FCC Approves Nexstar-Tribune Merger
The FCC, by a partisan 3-2 vote, today approved the $6.4 billion sale of Tribune Media broadcast stations to Nexstar Media Group. In connection with this transaction, the commission also approved the divestiture to E.W. Scripps and Tegna of stations in 13 markets necessary for Nexstar to come into compliance with the commission’s local and national television ownership rules.
In the Indianapolis and Norfolk markets, the commission found that the transfer of preexisting combinations of two top-four ranked broadcast television stations to Nexstar and Scripps, respectively, would be in the public interest.
Once the deal closes, Nexstar will, by most measures, be the largest station group in the nation with 197 stations in 115 markets covering 63% of TV homes and combined 2019 revenue of $4.4 billion. It will have stations in Chicago, Los Angeles and other major markets for the first time and will be the No. 1 affiliate of ABC, CBS, NBC, Fox and CW.
The FCC said it found that the proposed merger would provide several public interest benefits to viewers of current Tribune and Nexstar stations. For example, viewers would benefit from their local stations having increased access to Nexstar’s Washington news bureau and state news bureaus.
Additionally, Nexstar demonstrated that it would invest savings resulting from the merger into its stations, including investments in ATSC 3.0, the next-generation television broadcast standard.
In July the Department of Justice cleared the deal, and the FCC approval represents the final required regulatory approval needed to close the transaction. As such, Nexstar said it anticipates closing the Tribune transaction and the divestiture sales shortly, at which time the company will host a conference call, webcast and investor presentation and update the market on its synergy targets and free cash flow guidance.
In casting his vote for the merger, Commissioner Michael O’Rielly said it was clearly a win for viewers. “Nexstar has a history of increasing news content on the stations it acquires, especially by providing stations access to its state and local public affairs resources,” he said in a statement. “I expect it will do the same here, consistent with commitments made in the transfer applications. Further, Nexstar has been a lead proponent of ATSC 3.0 and plans to increase investment to upgrade the purchased properties to ATSC 3.0 capabilities. This should not be overlooked, given the potential consumer benefits.”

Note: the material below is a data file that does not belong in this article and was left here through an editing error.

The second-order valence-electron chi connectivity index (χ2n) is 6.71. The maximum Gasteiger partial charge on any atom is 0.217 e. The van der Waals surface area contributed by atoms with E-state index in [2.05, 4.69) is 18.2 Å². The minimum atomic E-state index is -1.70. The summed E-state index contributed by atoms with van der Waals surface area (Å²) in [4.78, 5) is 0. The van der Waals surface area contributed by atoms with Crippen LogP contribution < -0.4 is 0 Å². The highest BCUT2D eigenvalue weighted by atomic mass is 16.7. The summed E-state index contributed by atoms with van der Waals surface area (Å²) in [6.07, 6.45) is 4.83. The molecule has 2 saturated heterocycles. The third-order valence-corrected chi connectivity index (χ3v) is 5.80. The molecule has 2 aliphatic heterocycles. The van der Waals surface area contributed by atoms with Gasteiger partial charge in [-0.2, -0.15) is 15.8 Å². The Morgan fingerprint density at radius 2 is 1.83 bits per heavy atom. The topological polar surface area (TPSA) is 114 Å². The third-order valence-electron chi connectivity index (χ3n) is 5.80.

Democrats Jessica Rosenworcel and Geoffrey Starks voted against the merger, saying it was enabled by a “loophole” — the out-of-date UHF discount to the national ownership cap — and that it denied opponents to the deal an opportunity to be fully heard.
Also displeased by the approval was Public Knowledge. Charlotte Slaiman, the group’s senior policy counsel, said in a statement: “High-quality local news is incredibly important to our society and democracy. In particular, state and local governments are greatly improved by the sunshine of local reporting. The changing marketplace for news and information has made it more and more difficult for independent local news organizations to survive.
“Congress and the FCC determined years ago that television broadcasting is an especially important industry in which to have a diversity of outlets. Going further than the antitrust laws require, Congress gave the FCC the public interest standard and ownership caps for television broadcasters. Yet today, the important priority of localism in news was ignored, to the detriment of all of us, not only in our role as consumers but also as participants in our democracy.”
An order detailing the FCC’s reasoning can be found here.